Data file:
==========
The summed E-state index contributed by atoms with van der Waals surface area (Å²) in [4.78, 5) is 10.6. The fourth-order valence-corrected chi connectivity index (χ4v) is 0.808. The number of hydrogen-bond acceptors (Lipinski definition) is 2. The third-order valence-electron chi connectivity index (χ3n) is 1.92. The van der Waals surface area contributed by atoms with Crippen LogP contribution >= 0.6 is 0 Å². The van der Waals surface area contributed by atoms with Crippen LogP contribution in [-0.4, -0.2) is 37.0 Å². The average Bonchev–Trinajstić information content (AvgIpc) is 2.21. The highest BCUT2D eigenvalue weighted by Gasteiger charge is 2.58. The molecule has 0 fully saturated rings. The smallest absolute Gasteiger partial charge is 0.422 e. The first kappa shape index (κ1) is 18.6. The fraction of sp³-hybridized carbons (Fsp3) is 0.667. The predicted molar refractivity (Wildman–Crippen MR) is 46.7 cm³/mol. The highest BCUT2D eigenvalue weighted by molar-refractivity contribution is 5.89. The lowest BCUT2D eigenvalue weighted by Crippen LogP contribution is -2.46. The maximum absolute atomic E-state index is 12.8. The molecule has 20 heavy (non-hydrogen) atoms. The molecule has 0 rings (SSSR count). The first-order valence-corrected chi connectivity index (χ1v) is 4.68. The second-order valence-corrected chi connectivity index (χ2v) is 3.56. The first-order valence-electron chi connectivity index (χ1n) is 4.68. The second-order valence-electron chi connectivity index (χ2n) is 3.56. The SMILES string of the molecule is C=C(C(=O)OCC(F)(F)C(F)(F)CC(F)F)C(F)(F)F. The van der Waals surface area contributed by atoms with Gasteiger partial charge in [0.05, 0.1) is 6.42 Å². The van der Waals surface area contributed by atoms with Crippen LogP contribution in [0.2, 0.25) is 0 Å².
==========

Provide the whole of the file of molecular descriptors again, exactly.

The summed E-state index contributed by atoms with van der Waals surface area (Å²) in [4.78, 5) is 10.6. The fourth-order valence-corrected chi connectivity index (χ4v) is 0.808. The number of hydrogen-bond acceptors (Lipinski definition) is 2. The third-order valence-electron chi connectivity index (χ3n) is 1.92. The van der Waals surface area contributed by atoms with Crippen LogP contribution >= 0.6 is 0 Å². The van der Waals surface area contributed by atoms with Crippen LogP contribution in [-0.4, -0.2) is 37.0 Å². The average Bonchev–Trinajstić information content (AvgIpc) is 2.21. The highest BCUT2D eigenvalue weighted by Gasteiger charge is 2.58. The molecule has 0 fully saturated rings. The smallest absolute Gasteiger partial charge is 0.422 e. The first kappa shape index (κ1) is 18.6. The fraction of sp³-hybridized carbons (Fsp3) is 0.667. The predicted molar refractivity (Wildman–Crippen MR) is 46.7 cm³/mol. The highest BCUT2D eigenvalue weighted by molar-refractivity contribution is 5.89. The lowest BCUT2D eigenvalue weighted by Crippen LogP contribution is -2.46. The maximum absolute atomic E-state index is 12.8. The molecule has 20 heavy (non-hydrogen) atoms. The molecule has 0 rings (SSSR count). The first-order valence-corrected chi connectivity index (χ1v) is 4.68. The second-order valence-corrected chi connectivity index (χ2v) is 3.56. The first-order valence-electron chi connectivity index (χ1n) is 4.68. The second-order valence-electron chi connectivity index (χ2n) is 3.56. The SMILES string of the molecule is C=C(C(=O)OCC(F)(F)C(F)(F)CC(F)F)C(F)(F)F. The van der Waals surface area contributed by atoms with Gasteiger partial charge in [0.05, 0.1) is 6.42 Å². The van der Waals surface area contributed by atoms with Crippen LogP contribution in [0.2, 0.25) is 0 Å².